At this point, rural living is seen flatly as a "right" in the US. I think a CO2 tax helps deal with the issues of high CO2 producing living, be it driving giant pickup trucks and SUV's, living in the exurbs and commuting daily (which to me is pure madness for long commutes), frequent international vacations by jet (this is certainly not neccessary), and on and on.

But CO2 production and its cost should be at the CORE of our society, and it's clearly not. Until that changes, all the "Climate Accords", etc. are relatively meaningless.
Given the track record of the perma-doomer blogs, I wouldn't bet a fast crash doomer's money on their predictions.
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Re: Internet users are killing the planet

Unread postby GHung » Mon 15 Jul 2019, 15:41:21

Outcast_Searcher wrote:......

Of course, it's well known that more rural living has a higher CO2 footprint per capita. It's just a fact of life, given the high CO2 impact of transportation -- especially ICE driven transportation.
.........


I'm not really sure about that, at least relative to suburbia. It depends on how and what's being calculated. Most folks I know around here have fairly short commutes without the traffic snarls. My wife's daily commute is 22 miles round trip mainly at highway speeds (only two traffic lights in the whole county). I do know retirees who take a drive every day just to get out. The devil in such studies is in the details I guess.
Me? They don't let me out much, and I'm happy tinkering around the house where probably 99% of our energy is very low carbon (solar and deadfall wood), as is our water (solar pumped). even this computer is solar powered as is our wireless ISP. The only wires into our property is the landline phone. Beyond that, we have little control.
Some weeks I may go to town once or twice (15 mile round trip), but we generally go to the next town over for basic shopping once/twice a month. That's about it. We do stay-cations here in our little paradise because 'real' vacations are expensive, consumptive, stressful, and people are freaking crazy for the most part. Our biggest impacts are probably when family comes to visit from out of town. I haven't flown in 23 years. My wife has twice in that time, once for work, once to visit a dying friend, both fairly short trips.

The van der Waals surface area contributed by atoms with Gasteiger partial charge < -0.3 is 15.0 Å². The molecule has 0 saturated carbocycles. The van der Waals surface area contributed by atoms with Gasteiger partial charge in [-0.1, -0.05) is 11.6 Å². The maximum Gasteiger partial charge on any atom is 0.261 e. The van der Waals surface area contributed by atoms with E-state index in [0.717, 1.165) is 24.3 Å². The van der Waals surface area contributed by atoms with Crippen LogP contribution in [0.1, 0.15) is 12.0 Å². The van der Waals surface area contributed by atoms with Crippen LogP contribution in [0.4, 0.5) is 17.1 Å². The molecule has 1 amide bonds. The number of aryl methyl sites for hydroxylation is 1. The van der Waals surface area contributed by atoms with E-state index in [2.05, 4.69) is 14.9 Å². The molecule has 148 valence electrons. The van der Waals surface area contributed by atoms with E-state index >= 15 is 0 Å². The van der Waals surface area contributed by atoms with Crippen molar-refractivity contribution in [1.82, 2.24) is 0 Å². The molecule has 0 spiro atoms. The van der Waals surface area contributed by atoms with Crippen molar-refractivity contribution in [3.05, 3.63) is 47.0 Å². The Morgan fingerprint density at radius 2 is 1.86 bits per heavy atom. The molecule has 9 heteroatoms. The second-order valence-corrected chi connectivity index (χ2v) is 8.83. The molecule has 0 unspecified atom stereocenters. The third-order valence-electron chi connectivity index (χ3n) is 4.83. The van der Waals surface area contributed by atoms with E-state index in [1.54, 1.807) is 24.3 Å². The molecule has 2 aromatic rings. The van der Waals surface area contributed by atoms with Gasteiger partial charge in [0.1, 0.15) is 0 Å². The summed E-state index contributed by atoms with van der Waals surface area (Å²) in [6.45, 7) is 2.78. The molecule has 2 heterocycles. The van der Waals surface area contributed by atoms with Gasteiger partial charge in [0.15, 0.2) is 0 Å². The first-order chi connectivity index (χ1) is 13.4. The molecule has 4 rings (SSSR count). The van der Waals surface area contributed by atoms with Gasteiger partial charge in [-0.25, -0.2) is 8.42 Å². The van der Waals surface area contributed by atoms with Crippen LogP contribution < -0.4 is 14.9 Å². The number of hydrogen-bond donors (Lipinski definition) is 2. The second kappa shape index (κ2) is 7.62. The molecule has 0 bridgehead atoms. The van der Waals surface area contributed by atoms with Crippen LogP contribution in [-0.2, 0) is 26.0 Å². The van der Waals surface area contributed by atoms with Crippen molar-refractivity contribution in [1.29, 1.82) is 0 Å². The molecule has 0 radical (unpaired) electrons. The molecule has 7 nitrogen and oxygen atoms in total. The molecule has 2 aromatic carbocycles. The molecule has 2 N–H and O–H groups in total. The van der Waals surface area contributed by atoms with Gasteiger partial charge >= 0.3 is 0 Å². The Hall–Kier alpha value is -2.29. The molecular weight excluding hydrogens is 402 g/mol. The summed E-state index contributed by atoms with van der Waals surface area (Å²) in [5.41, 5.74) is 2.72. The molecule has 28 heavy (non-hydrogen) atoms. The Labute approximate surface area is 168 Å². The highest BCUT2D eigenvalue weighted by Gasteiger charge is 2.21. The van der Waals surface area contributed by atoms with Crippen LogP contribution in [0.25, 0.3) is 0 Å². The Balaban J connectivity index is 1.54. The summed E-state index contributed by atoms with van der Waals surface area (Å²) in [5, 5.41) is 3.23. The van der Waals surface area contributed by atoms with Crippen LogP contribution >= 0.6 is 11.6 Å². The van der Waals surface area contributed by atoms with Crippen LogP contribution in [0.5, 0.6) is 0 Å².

Most folks seem to be programmed to just keep moving around and burning stuff,, just because.
Planty asked me once what I do for a living. Mainly that would be not spending and consuming. When your monthly budget is comfortably under $1400, including all taxes, insurance, utilities, medical not covered under insurance, everything, you can save a lot without working your ass off. Not looking for excuses to spend,, and spending is always a proxy for consuming.
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Re: Internet users are killing the planet

Unread postby Plantagenet » Mon 15 Jul 2019, 16:20:33

kublikhan wrote:Image


Look closely at these two graphs. The graph on the left for retail assumes that people are emitting HUGE amounts of CO2 when they got shopping. Look at that huge blob of CO2 supposedly emitted by "customer travel."

Sorry, but that isn't necessarily so. When I lived in Europe I simply went downstairs and walked a block to the neighborhood market for my food. I had zero CO2 emissions when I went shopping, and so did just about everybody else in that city. If I wanted to shop in another part of town I took mass transit to get there. I had minimal CO2 emissions. The same thing holds in NYC, Boston, and most urban settings.

You don't have huge CO2 emissions when you can walk or bike or take mass transit to the grocery store, as is the norm for millions of people in cities today.

I suspect the study you are referring too was done to promote online shopping and is presenting a biased view of how much carbon is released through retail shopping. Clearly that graph doesn't necessarily reflect modern urban reality, i.e. people in modern urban settings rely on mass transit or even walk to stores from their condos and apartments produce minimal to zero CO2 emissions the they go shopping.

CHEERS!
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Re: Internet users are killing the planet

Unread postby GHung » Mon 15 Jul 2019, 16:47:31

You ignore that most city folks in the US are basically suburban. Take Atlanta, which has a population of around half a million while including the surrounding metroplex is around 6 million. I can guarantee that very few of those 5/6 in the metroplex area walk much to shop. And i would submit that is representative of most of the population centers in the US (Dallas, Houston, LA, Seattle ...... on and on).